Harrison County NAACP Hosts Annual MLK Parade and Celebration | News


Harrison County Branch # 6185 of the NAACP is gearing up for the 38th Annual Martin Luther King Jr. Parade, which will be held Monday, January 17 at noon in downtown Marshall.

“This is a procession celebrating the life of Martin Luther King,” said local NAACP President Zephaniah Timmins.

“We celebrate because we are free and this freedom did not come lightly,” said Timmins. “And Dr. King sacrificed; he made the ultimate sacrifice for our freedom so that maybe we could get justice, which still seems a long way off, but it thwarts. So we continue to celebrate Dr. King because he was the spearhead of justice.

Registrations for the noon parade are now being accepted. The fees are $ 10 per vehicle and $ 25 for a trailer. This year’s theme is “Living the Dream; Set new standards.

The parade will follow its traditional route, starting at the historic 1901 Harrison County Courthouse in Downtown Square and ending at the Marshall Convention Center. The celebration will then continue at the George Washington Carver Community Center, located at 2302 Holland St.

“We will have our procession at the Marshall Convention Center as always, but shortly after our procession we will all meet at the George Washington Carver School,” said Timmins. “There will be candidates out there who come forward, and we would like to introduce these candidates to you. “

In addition to presentations from political candidates, vendors will also be in attendance at the George Washington Carver Community Center. In conjunction with the holiday celebration, Ointing Grace Ministries, located in Carver, will be culminating their blanket drive and asking all attendees to donate a blanket or donate to the cause, Timmins said. The ministry’s goal is to collect more than 200 blankets to distribute to the elderly in the community to stay warm during the winter.

The NAACP President noted that the annual evening banquet will not be held, once again, this year due to the COVID-19 pandemic, but they look forward to all the outdoor activities planned in Carver. Monday afternoon.

“This is all going to take place outside,” Timmins said. “We are not having an indoor banquet because of the COVID (pandemic). We cannot control who is vaccinated and who is not. Even though it’s a personal (choice) with people, I don’t have the right to put anyone’s life in danger. We may come back later and have an NAACP banquet.

Presentation on this year’s celebratory theme, Living the Dream; Setting new standards, Timmins asked everyone this question: “Are you living the dream or the life you want to live?” If so, great. If not, why not? ”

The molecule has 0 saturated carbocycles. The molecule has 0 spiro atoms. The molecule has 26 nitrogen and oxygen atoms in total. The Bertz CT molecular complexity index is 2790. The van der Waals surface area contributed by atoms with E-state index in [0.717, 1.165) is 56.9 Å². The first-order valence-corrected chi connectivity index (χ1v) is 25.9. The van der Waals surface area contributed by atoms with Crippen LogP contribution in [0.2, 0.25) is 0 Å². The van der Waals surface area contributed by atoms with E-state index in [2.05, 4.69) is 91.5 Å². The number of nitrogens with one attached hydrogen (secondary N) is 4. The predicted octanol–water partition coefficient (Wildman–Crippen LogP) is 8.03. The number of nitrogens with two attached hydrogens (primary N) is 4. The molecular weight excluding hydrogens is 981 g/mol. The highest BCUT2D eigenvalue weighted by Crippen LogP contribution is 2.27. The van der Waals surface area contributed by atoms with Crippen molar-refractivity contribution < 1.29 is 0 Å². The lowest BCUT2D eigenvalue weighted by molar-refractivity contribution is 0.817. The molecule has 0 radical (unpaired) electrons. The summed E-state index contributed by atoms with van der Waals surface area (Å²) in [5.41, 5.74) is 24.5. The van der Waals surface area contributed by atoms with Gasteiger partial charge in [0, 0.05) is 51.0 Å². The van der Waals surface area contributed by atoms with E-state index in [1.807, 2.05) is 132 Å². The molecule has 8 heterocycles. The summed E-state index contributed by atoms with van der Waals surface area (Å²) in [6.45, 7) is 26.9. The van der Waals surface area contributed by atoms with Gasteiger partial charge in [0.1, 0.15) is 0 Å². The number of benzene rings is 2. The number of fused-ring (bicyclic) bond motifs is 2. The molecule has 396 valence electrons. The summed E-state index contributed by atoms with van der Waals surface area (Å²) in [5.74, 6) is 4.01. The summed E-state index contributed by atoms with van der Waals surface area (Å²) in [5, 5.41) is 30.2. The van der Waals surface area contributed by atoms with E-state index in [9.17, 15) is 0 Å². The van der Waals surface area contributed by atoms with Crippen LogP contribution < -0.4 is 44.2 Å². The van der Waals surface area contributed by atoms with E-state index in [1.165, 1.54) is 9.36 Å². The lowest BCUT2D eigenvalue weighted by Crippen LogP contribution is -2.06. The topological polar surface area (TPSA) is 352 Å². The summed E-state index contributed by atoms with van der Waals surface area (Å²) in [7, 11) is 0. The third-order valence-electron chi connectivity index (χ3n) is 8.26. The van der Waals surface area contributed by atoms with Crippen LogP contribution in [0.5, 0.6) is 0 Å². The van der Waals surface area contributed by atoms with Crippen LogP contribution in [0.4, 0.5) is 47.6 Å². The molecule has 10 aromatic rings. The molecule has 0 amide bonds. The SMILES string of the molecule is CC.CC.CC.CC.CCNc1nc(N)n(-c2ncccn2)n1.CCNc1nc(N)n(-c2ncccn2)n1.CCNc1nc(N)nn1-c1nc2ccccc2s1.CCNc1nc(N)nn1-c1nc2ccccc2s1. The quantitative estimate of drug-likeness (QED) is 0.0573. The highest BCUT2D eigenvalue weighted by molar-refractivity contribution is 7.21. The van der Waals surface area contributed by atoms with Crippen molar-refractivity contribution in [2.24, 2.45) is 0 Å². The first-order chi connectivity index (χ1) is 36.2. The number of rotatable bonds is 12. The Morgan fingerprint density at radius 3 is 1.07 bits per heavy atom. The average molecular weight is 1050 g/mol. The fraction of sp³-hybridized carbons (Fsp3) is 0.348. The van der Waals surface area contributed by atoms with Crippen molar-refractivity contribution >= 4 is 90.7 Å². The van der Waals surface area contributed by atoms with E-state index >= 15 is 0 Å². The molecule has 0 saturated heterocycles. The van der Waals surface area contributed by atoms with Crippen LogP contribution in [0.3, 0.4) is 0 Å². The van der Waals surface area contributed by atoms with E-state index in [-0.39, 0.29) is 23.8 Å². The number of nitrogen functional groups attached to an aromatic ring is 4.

He challenged everyone to think about their dream in life, just like Dr. King did when he gave his famous “I have a Dream” speech on August 28, 1963 at the Lincoln Memorial in the United States. national capital.

“Some time before August 28, 1963, civil rights leader Dr. Martin Luther King Jr. had a dream. That day he traveled to Washington, DC to tell the nation about his dream, ”said Timmins. “In his speech, Dr King said: In a sense, we came to our nation’s capital to cash a check… a promissory note that every American was to inherit.

King explained that this note was a promise that all men would be guaranteed the inalienable rights to life, liberty, and the pursuit of happiness.

As Dr King began to tell the nation about his dream, he said, ‘I dream that someday this nation will rise up and live out the true meaning of its creed:’ We take these truths for granted that all men are created equal, ”said Timmins.

Timmins said the civil rights leader went on to say he envisions sons of former slaves and sons of former slave owners to sit together at the fellowship table. He further dreamed that one day even the state of Mississippi, a state suffocating with the heat of injustice and the heat of oppression, would turn into an oasis of freedom and justice.

“He also dreamed that his four grandchildren would someday live in a nation where they weren’t judged by the color of their skin but by the content of their character,” said Timmins. “And if America is to be a great nation, it has to become true.”

That said, King asked for the freedom to ring from every top of the mountain to every bottom of the valley.

“When we let freedom ring,” he said, “we can accelerate this day when all the children of God – black men, white men, Jews and Gentiles, Protestants and Catholics – can join hands and sing in old Negro spiritual. , ‘finally free, finally free, thank goodness we are finally free, ”said Timmins.

“So what’s your dream?” Timmins reiterated, raising the question to all. “What new standards have you set? “

To participate in Monday’s parade, contact Timmins at (903) 930-7230, the NAACP office at (903) 935-2255, Cassandra James at (903) 923-2837, Patricia Frazier-Butler at (903) 407- 8585, or Leo Morris at (281) 736-0574. For more information on vendor spaces, call Timmins.


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